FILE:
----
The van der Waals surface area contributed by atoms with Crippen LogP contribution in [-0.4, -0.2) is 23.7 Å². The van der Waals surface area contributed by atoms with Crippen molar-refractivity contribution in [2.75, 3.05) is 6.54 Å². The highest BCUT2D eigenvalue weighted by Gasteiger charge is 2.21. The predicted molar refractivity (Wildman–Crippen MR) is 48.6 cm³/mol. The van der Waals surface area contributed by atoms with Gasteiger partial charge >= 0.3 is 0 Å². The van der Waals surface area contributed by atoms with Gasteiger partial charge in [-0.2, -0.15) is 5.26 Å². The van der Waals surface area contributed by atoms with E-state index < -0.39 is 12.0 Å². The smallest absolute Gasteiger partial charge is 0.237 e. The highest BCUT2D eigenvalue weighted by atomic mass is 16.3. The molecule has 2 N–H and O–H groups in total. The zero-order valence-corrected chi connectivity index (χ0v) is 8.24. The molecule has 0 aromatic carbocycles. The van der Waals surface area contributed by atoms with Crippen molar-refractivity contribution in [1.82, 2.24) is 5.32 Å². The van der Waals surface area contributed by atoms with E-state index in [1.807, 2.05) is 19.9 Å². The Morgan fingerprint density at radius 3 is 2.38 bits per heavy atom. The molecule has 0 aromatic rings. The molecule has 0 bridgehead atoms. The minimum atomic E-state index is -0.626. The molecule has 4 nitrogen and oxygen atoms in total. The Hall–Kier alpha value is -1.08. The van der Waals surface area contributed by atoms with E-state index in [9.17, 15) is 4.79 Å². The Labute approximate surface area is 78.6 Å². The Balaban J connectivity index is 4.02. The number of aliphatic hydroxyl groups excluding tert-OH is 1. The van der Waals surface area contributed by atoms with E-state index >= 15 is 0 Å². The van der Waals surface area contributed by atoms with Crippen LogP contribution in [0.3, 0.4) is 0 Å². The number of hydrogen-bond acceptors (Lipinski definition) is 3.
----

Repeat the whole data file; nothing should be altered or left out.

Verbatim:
The van der Waals surface area contributed by atoms with Crippen LogP contribution in [-0.4, -0.2) is 23.7 Å². The van der Waals surface area contributed by atoms with Crippen molar-refractivity contribution in [2.75, 3.05) is 6.54 Å². The highest BCUT2D eigenvalue weighted by Gasteiger charge is 2.21. The predicted molar refractivity (Wildman–Crippen MR) is 48.6 cm³/mol. The van der Waals surface area contributed by atoms with Gasteiger partial charge >= 0.3 is 0 Å². The van der Waals surface area contributed by atoms with Gasteiger partial charge in [-0.2, -0.15) is 5.26 Å². The van der Waals surface area contributed by atoms with E-state index < -0.39 is 12.0 Å². The smallest absolute Gasteiger partial charge is 0.237 e. The highest BCUT2D eigenvalue weighted by atomic mass is 16.3. The molecule has 2 N–H and O–H groups in total. The zero-order valence-corrected chi connectivity index (χ0v) is 8.24. The molecule has 0 aromatic carbocycles. The van der Waals surface area contributed by atoms with Crippen molar-refractivity contribution in [1.82, 2.24) is 5.32 Å². The van der Waals surface area contributed by atoms with E-state index in [1.807, 2.05) is 19.9 Å². The Morgan fingerprint density at radius 3 is 2.38 bits per heavy atom. The molecule has 0 aromatic rings. The molecule has 0 bridgehead atoms. The minimum atomic E-state index is -0.626. The molecule has 4 nitrogen and oxygen atoms in total. The Hall–Kier alpha value is -1.08. The van der Waals surface area contributed by atoms with E-state index in [9.17, 15) is 4.79 Å². The Labute approximate surface area is 78.6 Å². The Balaban J connectivity index is 4.02. The number of aliphatic hydroxyl groups excluding tert-OH is 1. The van der Waals surface area contributed by atoms with E-state index >= 15 is 0 Å². The van der Waals surface area contributed by atoms with Crippen LogP contribution in [0.3, 0.4) is 0 Å². The number of hydrogen-bond acceptors (Lipinski definition) is 3.